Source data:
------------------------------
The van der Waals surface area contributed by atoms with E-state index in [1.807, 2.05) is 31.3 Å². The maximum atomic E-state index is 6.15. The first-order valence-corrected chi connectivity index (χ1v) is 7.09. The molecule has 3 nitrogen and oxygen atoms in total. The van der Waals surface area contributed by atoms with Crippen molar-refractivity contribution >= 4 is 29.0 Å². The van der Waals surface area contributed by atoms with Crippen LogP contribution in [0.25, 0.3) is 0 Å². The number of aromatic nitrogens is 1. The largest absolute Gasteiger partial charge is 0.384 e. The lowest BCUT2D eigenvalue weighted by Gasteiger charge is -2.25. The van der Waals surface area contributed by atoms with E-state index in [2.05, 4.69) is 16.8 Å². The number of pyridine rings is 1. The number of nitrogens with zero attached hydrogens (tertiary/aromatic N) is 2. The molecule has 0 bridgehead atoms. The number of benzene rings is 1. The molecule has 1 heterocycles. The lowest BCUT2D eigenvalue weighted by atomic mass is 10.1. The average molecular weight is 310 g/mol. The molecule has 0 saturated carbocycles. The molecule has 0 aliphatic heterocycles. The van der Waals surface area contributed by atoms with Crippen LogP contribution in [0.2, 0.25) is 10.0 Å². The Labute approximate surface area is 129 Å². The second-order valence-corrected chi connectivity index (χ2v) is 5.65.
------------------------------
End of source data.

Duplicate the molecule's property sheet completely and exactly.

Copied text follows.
The van der Waals surface area contributed by atoms with E-state index in [1.807, 2.05) is 31.3 Å². The maximum atomic E-state index is 6.15. The first-order valence-corrected chi connectivity index (χ1v) is 7.09. The molecule has 3 nitrogen and oxygen atoms in total. The van der Waals surface area contributed by atoms with Crippen molar-refractivity contribution >= 4 is 29.0 Å². The van der Waals surface area contributed by atoms with Crippen LogP contribution in [0.25, 0.3) is 0 Å². The number of aromatic nitrogens is 1. The largest absolute Gasteiger partial charge is 0.384 e. The lowest BCUT2D eigenvalue weighted by Gasteiger charge is -2.25. The van der Waals surface area contributed by atoms with E-state index in [2.05, 4.69) is 16.8 Å². The number of pyridine rings is 1. The number of nitrogens with zero attached hydrogens (tertiary/aromatic N) is 2. The molecule has 0 bridgehead atoms. The number of benzene rings is 1. The molecule has 1 heterocycles. The lowest BCUT2D eigenvalue weighted by atomic mass is 10.1. The average molecular weight is 310 g/mol. The molecule has 0 saturated carbocycles. The molecule has 0 aliphatic heterocycles. The van der Waals surface area contributed by atoms with Crippen LogP contribution in [0.2, 0.25) is 10.0 Å². The Labute approximate surface area is 129 Å². The second-order valence-corrected chi connectivity index (χ2v) is 5.65.